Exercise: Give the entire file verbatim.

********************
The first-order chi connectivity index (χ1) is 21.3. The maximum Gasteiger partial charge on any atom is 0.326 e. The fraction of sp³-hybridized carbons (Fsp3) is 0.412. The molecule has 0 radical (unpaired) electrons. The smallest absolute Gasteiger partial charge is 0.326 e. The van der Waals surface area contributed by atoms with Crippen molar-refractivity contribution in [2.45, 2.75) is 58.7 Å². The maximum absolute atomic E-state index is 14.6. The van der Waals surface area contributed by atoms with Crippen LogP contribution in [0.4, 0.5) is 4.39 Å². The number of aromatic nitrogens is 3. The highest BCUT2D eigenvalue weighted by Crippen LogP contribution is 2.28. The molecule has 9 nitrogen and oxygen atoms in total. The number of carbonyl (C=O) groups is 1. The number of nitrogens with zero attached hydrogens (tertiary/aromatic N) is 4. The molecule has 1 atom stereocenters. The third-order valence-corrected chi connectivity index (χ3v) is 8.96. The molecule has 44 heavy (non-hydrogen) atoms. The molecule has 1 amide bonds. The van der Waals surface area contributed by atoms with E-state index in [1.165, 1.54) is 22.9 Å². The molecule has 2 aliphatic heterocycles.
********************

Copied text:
The first-order chi connectivity index (χ1) is 21.3. The maximum Gasteiger partial charge on any atom is 0.326 e. The fraction of sp³-hybridized carbons (Fsp3) is 0.412. The molecule has 0 radical (unpaired) electrons. The smallest absolute Gasteiger partial charge is 0.326 e. The van der Waals surface area contributed by atoms with Crippen molar-refractivity contribution in [2.45, 2.75) is 58.7 Å². The maximum absolute atomic E-state index is 14.6. The van der Waals surface area contributed by atoms with Crippen LogP contribution in [0.4, 0.5) is 4.39 Å². The number of aromatic nitrogens is 3. The highest BCUT2D eigenvalue weighted by Crippen LogP contribution is 2.28. The molecule has 9 nitrogen and oxygen atoms in total. The number of carbonyl (C=O) groups is 1. The number of nitrogens with zero attached hydrogens (tertiary/aromatic N) is 4. The molecule has 1 atom stereocenters. The third-order valence-corrected chi connectivity index (χ3v) is 8.96. The molecule has 44 heavy (non-hydrogen) atoms. The molecule has 1 amide bonds. The van der Waals surface area contributed by atoms with E-state index in [1.165, 1.54) is 22.9 Å². The molecule has 2 aliphatic heterocycles.